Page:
What are the Duties of a Medical Clinical Assistant?

The duties of a medical clinical assistant are very important in helping to ensure the smooth running of a medical facility. They can include everything from administrative tasks to patient care.

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Job Description

The duties of a medical clinical assistant are numerous and varied, but all revolve around providing support to doctors, nurses, and other medical staff in the delivery of patient care. Clinical assistants may be responsible for performing administrative tasks such as scheduling appointments and answering phones, or they may be involved in direct patient care activities such as taking vital signs or helping with examinations. No matter what their specific duties, clinical assistants play an important role in keeping medical facilities running smoothly and efficiently.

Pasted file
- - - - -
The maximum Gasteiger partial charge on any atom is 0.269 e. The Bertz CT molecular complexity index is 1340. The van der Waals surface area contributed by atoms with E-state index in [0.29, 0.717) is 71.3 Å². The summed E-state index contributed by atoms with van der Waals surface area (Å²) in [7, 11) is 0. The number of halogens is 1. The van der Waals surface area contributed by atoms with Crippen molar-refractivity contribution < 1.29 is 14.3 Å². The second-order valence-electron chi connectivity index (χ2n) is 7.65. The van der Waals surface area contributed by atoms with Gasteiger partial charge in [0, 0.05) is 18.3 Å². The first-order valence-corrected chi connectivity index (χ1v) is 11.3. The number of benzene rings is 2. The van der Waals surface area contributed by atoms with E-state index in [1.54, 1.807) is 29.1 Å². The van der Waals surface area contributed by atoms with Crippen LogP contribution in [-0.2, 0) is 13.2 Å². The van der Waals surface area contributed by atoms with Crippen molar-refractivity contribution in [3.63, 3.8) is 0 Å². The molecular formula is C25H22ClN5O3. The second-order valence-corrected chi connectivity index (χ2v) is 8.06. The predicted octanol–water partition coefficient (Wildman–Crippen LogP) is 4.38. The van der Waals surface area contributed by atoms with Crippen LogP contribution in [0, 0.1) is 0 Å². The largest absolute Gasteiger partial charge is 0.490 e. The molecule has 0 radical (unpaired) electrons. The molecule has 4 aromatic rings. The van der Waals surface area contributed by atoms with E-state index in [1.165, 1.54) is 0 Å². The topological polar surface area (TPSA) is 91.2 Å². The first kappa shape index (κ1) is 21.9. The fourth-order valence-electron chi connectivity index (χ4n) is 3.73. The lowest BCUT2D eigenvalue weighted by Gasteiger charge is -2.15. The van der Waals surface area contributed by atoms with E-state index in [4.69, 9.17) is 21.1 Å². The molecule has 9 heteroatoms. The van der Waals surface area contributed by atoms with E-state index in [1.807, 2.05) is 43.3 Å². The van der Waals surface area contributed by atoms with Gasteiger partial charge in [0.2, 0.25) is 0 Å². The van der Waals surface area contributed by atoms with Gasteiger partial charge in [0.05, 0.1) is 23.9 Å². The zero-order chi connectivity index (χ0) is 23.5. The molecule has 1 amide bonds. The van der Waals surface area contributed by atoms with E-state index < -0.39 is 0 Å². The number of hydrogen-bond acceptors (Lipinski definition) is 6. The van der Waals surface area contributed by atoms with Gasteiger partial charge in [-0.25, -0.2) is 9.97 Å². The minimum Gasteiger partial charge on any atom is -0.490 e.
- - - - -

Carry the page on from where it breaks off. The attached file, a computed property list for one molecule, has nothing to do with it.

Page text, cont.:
Duties and Responsibilities

A medical clinical assistant is a subordinate medical professional who supports the work of physicians and other medical staff. Clinical assistants typically have an associate degree or postsecondary certificate, although some may hold a bachelor’s degree. They perform both administrative and clinical tasks, such as taking patient histories and collecting lab specimens. Many clinical assistants also perform basic laboratory tests, give injections, take electrocardiograms (EKGs), change dressings, and provide patient education.

Most clinical assistant jobs require completion of an accredited clinical assistant program and certification by a professional organization, such as the National Healthcare Association or the American Association of Medical assistants Some states regulate clinical assistants, requiring them to complete a state-approved program and pass a state-issued exam. Clinical assistants typically work in physicians’ offices, hospitals, or clinics.

Skills and Qualifications